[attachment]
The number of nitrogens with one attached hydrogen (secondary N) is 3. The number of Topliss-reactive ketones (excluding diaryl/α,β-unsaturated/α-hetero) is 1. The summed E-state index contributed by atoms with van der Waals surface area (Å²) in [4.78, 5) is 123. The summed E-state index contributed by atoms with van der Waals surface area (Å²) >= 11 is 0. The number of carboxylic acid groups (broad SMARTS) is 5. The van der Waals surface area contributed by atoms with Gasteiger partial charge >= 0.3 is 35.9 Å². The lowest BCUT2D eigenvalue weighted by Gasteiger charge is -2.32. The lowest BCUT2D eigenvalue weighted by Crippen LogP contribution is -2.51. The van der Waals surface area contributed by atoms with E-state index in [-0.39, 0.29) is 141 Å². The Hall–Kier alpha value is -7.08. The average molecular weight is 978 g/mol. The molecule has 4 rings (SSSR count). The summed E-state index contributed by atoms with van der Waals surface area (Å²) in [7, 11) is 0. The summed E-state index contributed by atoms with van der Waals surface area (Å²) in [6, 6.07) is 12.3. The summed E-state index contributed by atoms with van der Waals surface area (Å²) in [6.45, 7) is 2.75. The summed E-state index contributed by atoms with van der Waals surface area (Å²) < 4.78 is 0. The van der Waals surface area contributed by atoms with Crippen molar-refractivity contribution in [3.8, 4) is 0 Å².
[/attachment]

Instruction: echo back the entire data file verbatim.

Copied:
The number of nitrogens with one attached hydrogen (secondary N) is 3. The number of Topliss-reactive ketones (excluding diaryl/α,β-unsaturated/α-hetero) is 1. The summed E-state index contributed by atoms with van der Waals surface area (Å²) in [4.78, 5) is 123. The summed E-state index contributed by atoms with van der Waals surface area (Å²) >= 11 is 0. The number of carboxylic acid groups (broad SMARTS) is 5. The van der Waals surface area contributed by atoms with Gasteiger partial charge >= 0.3 is 35.9 Å². The lowest BCUT2D eigenvalue weighted by Gasteiger charge is -2.32. The lowest BCUT2D eigenvalue weighted by Crippen LogP contribution is -2.51. The van der Waals surface area contributed by atoms with E-state index in [-0.39, 0.29) is 141 Å². The Hall–Kier alpha value is -7.08. The average molecular weight is 978 g/mol. The molecule has 4 rings (SSSR count). The summed E-state index contributed by atoms with van der Waals surface area (Å²) in [7, 11) is 0. The summed E-state index contributed by atoms with van der Waals surface area (Å²) in [6, 6.07) is 12.3. The summed E-state index contributed by atoms with van der Waals surface area (Å²) in [6.45, 7) is 2.75. The summed E-state index contributed by atoms with van der Waals surface area (Å²) < 4.78 is 0. The van der Waals surface area contributed by atoms with Crippen molar-refractivity contribution in [3.8, 4) is 0 Å².